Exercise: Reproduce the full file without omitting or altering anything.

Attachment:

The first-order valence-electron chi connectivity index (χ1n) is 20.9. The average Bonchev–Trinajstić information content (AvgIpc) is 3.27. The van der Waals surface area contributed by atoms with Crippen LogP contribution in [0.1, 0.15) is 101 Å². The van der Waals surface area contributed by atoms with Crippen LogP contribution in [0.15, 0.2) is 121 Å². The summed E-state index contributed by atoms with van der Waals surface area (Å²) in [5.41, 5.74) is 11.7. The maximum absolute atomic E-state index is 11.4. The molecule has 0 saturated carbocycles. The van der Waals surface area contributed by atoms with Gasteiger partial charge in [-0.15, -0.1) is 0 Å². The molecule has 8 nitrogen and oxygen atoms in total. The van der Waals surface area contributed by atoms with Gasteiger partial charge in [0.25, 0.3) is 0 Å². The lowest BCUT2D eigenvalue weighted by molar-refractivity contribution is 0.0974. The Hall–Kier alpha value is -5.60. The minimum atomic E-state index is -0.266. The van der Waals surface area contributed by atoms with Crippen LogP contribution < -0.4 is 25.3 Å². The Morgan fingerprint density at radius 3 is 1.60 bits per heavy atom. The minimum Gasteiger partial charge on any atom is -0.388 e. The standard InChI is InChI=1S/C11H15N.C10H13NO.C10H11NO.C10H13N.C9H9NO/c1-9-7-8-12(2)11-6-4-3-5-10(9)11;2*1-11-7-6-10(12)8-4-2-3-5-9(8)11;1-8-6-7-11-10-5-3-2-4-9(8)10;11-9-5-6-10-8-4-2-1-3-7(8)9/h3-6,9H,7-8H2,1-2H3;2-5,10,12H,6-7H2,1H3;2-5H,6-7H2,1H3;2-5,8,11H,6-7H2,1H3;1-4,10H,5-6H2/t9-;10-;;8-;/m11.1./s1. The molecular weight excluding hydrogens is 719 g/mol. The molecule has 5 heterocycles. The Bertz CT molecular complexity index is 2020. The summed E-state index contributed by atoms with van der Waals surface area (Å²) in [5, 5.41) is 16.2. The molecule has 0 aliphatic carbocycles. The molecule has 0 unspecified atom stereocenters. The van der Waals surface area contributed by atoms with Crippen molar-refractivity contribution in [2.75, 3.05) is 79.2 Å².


The first-order valence-electron chi connectivity index (χ1n) is 20.9. The average Bonchev–Trinajstić information content (AvgIpc) is 3.27. The van der Waals surface area contributed by atoms with Crippen LogP contribution in [0.1, 0.15) is 101 Å². The van der Waals surface area contributed by atoms with Crippen LogP contribution in [0.15, 0.2) is 121 Å². The summed E-state index contributed by atoms with van der Waals surface area (Å²) in [5.41, 5.74) is 11.7. The maximum absolute atomic E-state index is 11.4. The molecule has 0 saturated carbocycles. The van der Waals surface area contributed by atoms with Gasteiger partial charge in [-0.15, -0.1) is 0 Å². The molecule has 8 nitrogen and oxygen atoms in total. The van der Waals surface area contributed by atoms with Gasteiger partial charge in [0.25, 0.3) is 0 Å². The lowest BCUT2D eigenvalue weighted by molar-refractivity contribution is 0.0974. The Hall–Kier alpha value is -5.60. The minimum atomic E-state index is -0.266. The van der Waals surface area contributed by atoms with Crippen LogP contribution < -0.4 is 25.3 Å². The Morgan fingerprint density at radius 3 is 1.60 bits per heavy atom. The minimum Gasteiger partial charge on any atom is -0.388 e. The standard InChI is InChI=1S/C11H15N.C10H13NO.C10H11NO.C10H13N.C9H9NO/c1-9-7-8-12(2)11-6-4-3-5-10(9)11;2*1-11-7-6-10(12)8-4-2-3-5-9(8)11;1-8-6-7-11-10-5-3-2-4-9(8)10;11-9-5-6-10-8-4-2-1-3-7(8)9/h3-6,9H,7-8H2,1-2H3;2-5,10,12H,6-7H2,1H3;2-5H,6-7H2,1H3;2-5,8,11H,6-7H2,1H3;1-4,10H,5-6H2/t9-;10-;;8-;/m11.1./s1. The molecular weight excluding hydrogens is 719 g/mol. The molecule has 5 heterocycles. The Bertz CT molecular complexity index is 2020. The summed E-state index contributed by atoms with van der Waals surface area (Å²) in [5, 5.41) is 16.2. The molecule has 0 aliphatic carbocycles. The molecule has 0 unspecified atom stereocenters. The van der Waals surface area contributed by atoms with Crippen molar-refractivity contribution in [2.75, 3.05) is 79.2 Å².